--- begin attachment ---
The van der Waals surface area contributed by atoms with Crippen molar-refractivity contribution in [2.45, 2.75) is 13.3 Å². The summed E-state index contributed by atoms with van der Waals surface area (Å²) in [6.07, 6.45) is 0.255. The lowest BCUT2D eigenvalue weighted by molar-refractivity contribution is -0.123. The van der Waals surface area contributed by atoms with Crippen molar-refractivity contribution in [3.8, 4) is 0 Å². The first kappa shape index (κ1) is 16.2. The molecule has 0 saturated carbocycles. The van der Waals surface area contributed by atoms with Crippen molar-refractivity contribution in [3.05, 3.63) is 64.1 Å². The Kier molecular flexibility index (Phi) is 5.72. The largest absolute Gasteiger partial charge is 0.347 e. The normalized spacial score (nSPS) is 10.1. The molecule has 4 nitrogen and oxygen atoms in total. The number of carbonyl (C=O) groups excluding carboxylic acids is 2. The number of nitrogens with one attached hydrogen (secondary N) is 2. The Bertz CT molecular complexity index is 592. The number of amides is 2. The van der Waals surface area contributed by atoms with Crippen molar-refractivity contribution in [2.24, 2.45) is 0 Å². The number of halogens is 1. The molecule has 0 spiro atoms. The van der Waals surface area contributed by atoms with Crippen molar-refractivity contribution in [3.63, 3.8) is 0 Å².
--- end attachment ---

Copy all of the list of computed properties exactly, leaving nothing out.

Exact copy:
The van der Waals surface area contributed by atoms with Crippen molar-refractivity contribution in [2.45, 2.75) is 13.3 Å². The summed E-state index contributed by atoms with van der Waals surface area (Å²) in [6.07, 6.45) is 0.255. The lowest BCUT2D eigenvalue weighted by molar-refractivity contribution is -0.123. The van der Waals surface area contributed by atoms with Crippen molar-refractivity contribution in [3.8, 4) is 0 Å². The first kappa shape index (κ1) is 16.2. The molecule has 0 saturated carbocycles. The van der Waals surface area contributed by atoms with Crippen molar-refractivity contribution in [3.05, 3.63) is 64.1 Å². The Kier molecular flexibility index (Phi) is 5.72. The largest absolute Gasteiger partial charge is 0.347 e. The normalized spacial score (nSPS) is 10.1. The molecule has 4 nitrogen and oxygen atoms in total. The number of carbonyl (C=O) groups excluding carboxylic acids is 2. The number of nitrogens with one attached hydrogen (secondary N) is 2. The Bertz CT molecular complexity index is 592. The number of amides is 2. The van der Waals surface area contributed by atoms with Crippen molar-refractivity contribution in [2.24, 2.45) is 0 Å². The number of halogens is 1. The molecule has 0 spiro atoms. The van der Waals surface area contributed by atoms with Crippen molar-refractivity contribution in [3.63, 3.8) is 0 Å².